ICE can’t seem to be out of the news for very long. An intelligence supervisor for Border Patrol has just been arrested for the murder of four women and the possible attempt of a fifth. Despite having a gun pulled on her and being grabbed, the fifth victim managed to escape the car and notify a state trooper on a suspicious man who allegedly killed one of her friends. Juan David Ortiz befriended all the women before they entered his vehicle and once in an isolated location, shot them. He claims that he was trying to “eradicate all the prostitutes”. After the fifth victim escaped, he published on Facebook a cryptic goodbye to family and attempted suicide.
Once the news broke, media sources chose to highlight a few things. Firstly, that all the women were sex workers. This was a piece of information that connects all the victims but tends to portray these women in a negative light. Sex workers tend to receive limited media coverage, have high unsolved murder rates, and receive little support from the police due to little data. A mother of a murdered sex worker in a different case claims, “They don’t care about the sex world. They just think they’re dirty, scummy people.” Her daughter’s murder has never been solved.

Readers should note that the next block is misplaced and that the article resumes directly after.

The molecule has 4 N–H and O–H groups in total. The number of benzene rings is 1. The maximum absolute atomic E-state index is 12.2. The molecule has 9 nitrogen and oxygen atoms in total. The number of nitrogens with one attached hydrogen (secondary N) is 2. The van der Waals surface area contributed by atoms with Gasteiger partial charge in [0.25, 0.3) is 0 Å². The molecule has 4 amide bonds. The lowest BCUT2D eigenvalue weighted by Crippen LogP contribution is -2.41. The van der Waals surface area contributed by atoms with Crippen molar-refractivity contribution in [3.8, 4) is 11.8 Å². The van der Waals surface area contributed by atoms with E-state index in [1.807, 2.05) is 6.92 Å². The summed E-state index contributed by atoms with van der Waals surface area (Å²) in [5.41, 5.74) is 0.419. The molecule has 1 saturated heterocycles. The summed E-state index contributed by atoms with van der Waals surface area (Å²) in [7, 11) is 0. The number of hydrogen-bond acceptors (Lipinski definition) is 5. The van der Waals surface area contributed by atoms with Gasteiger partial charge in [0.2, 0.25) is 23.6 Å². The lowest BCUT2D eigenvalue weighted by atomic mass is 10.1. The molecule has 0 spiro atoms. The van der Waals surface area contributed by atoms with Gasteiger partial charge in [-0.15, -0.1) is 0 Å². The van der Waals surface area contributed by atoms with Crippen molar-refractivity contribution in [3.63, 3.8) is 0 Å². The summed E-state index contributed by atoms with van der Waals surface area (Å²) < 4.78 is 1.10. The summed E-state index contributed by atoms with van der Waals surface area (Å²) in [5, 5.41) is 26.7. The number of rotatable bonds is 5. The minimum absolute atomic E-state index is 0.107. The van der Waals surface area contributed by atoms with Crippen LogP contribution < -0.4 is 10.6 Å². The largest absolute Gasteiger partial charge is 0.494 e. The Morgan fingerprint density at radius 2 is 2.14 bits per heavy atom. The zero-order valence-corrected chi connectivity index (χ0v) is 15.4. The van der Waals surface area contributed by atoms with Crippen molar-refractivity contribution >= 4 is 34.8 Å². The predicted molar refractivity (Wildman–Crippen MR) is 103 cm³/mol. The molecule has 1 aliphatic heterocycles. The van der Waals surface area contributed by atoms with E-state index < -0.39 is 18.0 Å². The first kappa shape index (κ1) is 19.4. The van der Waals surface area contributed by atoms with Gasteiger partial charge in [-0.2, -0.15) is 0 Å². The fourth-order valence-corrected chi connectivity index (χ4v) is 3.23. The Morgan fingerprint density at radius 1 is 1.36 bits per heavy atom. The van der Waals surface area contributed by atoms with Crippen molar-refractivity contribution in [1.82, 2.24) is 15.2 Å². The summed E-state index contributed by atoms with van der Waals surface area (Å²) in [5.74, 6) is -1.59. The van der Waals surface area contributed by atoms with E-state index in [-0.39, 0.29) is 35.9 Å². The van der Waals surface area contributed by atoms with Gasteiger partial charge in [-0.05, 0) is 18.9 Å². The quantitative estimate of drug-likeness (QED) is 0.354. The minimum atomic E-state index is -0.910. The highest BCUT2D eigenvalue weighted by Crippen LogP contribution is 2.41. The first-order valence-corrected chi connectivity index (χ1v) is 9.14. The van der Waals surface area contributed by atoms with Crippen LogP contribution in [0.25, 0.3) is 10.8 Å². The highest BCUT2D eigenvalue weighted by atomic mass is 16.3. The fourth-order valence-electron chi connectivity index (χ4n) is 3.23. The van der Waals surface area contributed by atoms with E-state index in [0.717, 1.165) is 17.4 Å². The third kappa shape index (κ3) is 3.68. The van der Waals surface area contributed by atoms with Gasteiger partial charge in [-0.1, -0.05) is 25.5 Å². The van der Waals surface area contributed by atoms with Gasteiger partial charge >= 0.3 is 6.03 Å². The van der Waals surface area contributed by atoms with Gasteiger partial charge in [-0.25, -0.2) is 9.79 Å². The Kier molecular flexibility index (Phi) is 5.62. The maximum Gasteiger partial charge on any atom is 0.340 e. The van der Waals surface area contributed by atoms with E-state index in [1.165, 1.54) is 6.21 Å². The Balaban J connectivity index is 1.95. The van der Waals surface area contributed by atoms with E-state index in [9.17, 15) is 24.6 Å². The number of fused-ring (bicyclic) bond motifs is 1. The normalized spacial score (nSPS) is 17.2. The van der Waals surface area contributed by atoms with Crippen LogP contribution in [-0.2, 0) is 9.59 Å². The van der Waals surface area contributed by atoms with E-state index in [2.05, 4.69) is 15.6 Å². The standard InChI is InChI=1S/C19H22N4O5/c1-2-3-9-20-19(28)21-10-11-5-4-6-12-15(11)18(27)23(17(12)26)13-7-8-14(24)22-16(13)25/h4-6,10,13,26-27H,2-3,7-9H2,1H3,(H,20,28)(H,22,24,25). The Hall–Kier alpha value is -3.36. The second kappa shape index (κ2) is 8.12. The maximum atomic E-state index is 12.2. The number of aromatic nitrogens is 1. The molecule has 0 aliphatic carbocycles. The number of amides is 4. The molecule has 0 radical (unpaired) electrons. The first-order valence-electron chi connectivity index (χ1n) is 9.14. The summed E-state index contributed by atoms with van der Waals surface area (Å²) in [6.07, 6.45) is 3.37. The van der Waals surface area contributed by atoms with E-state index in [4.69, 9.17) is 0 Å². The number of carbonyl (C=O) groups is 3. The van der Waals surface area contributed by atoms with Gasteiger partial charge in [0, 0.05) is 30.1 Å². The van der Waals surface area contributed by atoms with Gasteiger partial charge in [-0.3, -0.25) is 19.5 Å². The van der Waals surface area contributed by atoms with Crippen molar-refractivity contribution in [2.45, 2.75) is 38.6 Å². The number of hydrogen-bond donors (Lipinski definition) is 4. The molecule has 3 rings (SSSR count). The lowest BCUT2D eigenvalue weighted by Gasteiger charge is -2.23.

Secondly, one of the women murdered was transgender and she was dead-named at an official police news briefing. Aside from how humiliating it is to be deadnamed, her identity was focused solely on how she was a sex worker. This minimizes the violence that transgender women encounter with law enforcement, especially ICE, and disrespects transgender peoples’ identities
Finally, District Attorney Alaniz is overseeing another case where a Border Control agent murdered his girlfriend and newborn. They are seeking the death penalty in that case.
This case, as awful as it is, is exposing us to something that we need to think heavily on. The stereotypes that we are falling into when discussing this case. The fact that these victims were minorities (sex workers and one transgender person) puts this case in a high profile position because of who the perpetrator is. It forces us to think of an unpleasant stereotype. Border control agents aren’t peaceful people. There have been 95 deaths in relation to Border Patrol. People were shot at, run over by cars, involved in car crashes, were drowned, maced and tased. Of course, agents were also killed. But people were wrongly deported and abused.
Due to this, the United States paid $60 million to cover claims made against the agency. But this information does not prove that all Border Patrol agents are violent people. That would be like calling all illegal immigrants violent rapists and drug dealers. Just because a small percentage of people could be that, that doesn’t mean that all people are.
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